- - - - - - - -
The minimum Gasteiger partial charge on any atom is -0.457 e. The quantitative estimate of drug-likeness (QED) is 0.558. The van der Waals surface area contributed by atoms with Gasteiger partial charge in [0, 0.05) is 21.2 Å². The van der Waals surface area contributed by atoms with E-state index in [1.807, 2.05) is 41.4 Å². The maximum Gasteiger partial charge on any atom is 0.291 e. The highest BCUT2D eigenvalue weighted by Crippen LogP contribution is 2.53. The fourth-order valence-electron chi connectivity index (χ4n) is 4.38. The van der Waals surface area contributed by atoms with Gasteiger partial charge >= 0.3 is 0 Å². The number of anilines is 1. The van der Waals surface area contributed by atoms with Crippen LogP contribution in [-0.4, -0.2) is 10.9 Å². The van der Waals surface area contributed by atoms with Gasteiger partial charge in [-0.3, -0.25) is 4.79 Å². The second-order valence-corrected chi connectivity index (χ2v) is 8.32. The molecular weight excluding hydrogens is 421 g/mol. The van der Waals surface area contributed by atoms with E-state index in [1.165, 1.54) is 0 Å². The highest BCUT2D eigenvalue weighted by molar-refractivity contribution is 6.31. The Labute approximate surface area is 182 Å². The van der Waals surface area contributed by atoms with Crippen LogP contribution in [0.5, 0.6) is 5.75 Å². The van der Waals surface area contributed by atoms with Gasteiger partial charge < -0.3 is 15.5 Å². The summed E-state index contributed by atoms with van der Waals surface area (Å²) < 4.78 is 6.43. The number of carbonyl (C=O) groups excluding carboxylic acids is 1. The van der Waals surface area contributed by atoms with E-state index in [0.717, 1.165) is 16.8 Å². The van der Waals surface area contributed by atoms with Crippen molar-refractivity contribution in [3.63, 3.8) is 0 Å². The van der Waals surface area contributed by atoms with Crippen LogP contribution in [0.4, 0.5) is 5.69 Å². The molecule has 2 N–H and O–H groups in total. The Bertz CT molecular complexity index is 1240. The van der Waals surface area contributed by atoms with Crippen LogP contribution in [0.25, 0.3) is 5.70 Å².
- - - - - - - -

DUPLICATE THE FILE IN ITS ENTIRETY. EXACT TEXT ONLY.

The minimum Gasteiger partial charge on any atom is -0.457 e. The quantitative estimate of drug-likeness (QED) is 0.558. The van der Waals surface area contributed by atoms with Gasteiger partial charge in [0, 0.05) is 21.2 Å². The van der Waals surface area contributed by atoms with E-state index in [1.807, 2.05) is 41.4 Å². The maximum Gasteiger partial charge on any atom is 0.291 e. The highest BCUT2D eigenvalue weighted by Crippen LogP contribution is 2.53. The fourth-order valence-electron chi connectivity index (χ4n) is 4.38. The van der Waals surface area contributed by atoms with Gasteiger partial charge >= 0.3 is 0 Å². The number of anilines is 1. The van der Waals surface area contributed by atoms with Crippen LogP contribution in [-0.4, -0.2) is 10.9 Å². The van der Waals surface area contributed by atoms with Gasteiger partial charge in [-0.3, -0.25) is 4.79 Å². The second-order valence-corrected chi connectivity index (χ2v) is 8.32. The molecular weight excluding hydrogens is 421 g/mol. The van der Waals surface area contributed by atoms with E-state index in [1.165, 1.54) is 0 Å². The highest BCUT2D eigenvalue weighted by molar-refractivity contribution is 6.31. The Labute approximate surface area is 182 Å². The van der Waals surface area contributed by atoms with Crippen LogP contribution in [0.5, 0.6) is 5.75 Å². The van der Waals surface area contributed by atoms with Gasteiger partial charge < -0.3 is 15.5 Å². The summed E-state index contributed by atoms with van der Waals surface area (Å²) < 4.78 is 6.43. The number of carbonyl (C=O) groups excluding carboxylic acids is 1. The van der Waals surface area contributed by atoms with E-state index in [0.717, 1.165) is 16.8 Å². The van der Waals surface area contributed by atoms with Crippen molar-refractivity contribution in [3.63, 3.8) is 0 Å². The van der Waals surface area contributed by atoms with Crippen LogP contribution in [0.4, 0.5) is 5.69 Å². The molecule has 2 N–H and O–H groups in total. The Bertz CT molecular complexity index is 1240. The van der Waals surface area contributed by atoms with Crippen LogP contribution in [0.25, 0.3) is 5.70 Å².